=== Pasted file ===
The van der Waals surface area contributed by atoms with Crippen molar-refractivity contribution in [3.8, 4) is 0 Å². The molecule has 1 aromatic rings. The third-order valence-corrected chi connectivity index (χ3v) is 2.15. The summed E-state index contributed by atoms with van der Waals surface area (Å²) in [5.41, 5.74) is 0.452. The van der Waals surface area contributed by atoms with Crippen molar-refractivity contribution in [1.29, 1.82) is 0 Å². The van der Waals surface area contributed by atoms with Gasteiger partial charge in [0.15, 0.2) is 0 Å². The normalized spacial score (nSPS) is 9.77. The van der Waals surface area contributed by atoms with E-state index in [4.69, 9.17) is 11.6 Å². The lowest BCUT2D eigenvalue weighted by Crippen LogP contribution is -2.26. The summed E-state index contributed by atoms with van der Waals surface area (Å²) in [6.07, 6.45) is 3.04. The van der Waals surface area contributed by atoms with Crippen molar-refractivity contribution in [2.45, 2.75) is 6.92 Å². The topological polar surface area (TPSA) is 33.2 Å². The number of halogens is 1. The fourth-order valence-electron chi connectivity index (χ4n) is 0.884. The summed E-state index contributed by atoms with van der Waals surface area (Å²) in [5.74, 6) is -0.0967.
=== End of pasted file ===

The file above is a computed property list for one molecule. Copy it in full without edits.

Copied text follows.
The van der Waals surface area contributed by atoms with Crippen molar-refractivity contribution in [3.8, 4) is 0 Å². The molecule has 1 aromatic rings. The third-order valence-corrected chi connectivity index (χ3v) is 2.15. The summed E-state index contributed by atoms with van der Waals surface area (Å²) in [5.41, 5.74) is 0.452. The van der Waals surface area contributed by atoms with Crippen molar-refractivity contribution in [1.29, 1.82) is 0 Å². The van der Waals surface area contributed by atoms with Gasteiger partial charge in [0.15, 0.2) is 0 Å². The normalized spacial score (nSPS) is 9.77. The van der Waals surface area contributed by atoms with E-state index in [4.69, 9.17) is 11.6 Å². The lowest BCUT2D eigenvalue weighted by Crippen LogP contribution is -2.26. The summed E-state index contributed by atoms with van der Waals surface area (Å²) in [6.07, 6.45) is 3.04. The van der Waals surface area contributed by atoms with Crippen molar-refractivity contribution in [2.45, 2.75) is 6.92 Å². The topological polar surface area (TPSA) is 33.2 Å². The number of halogens is 1. The fourth-order valence-electron chi connectivity index (χ4n) is 0.884. The summed E-state index contributed by atoms with van der Waals surface area (Å²) in [5.74, 6) is -0.0967.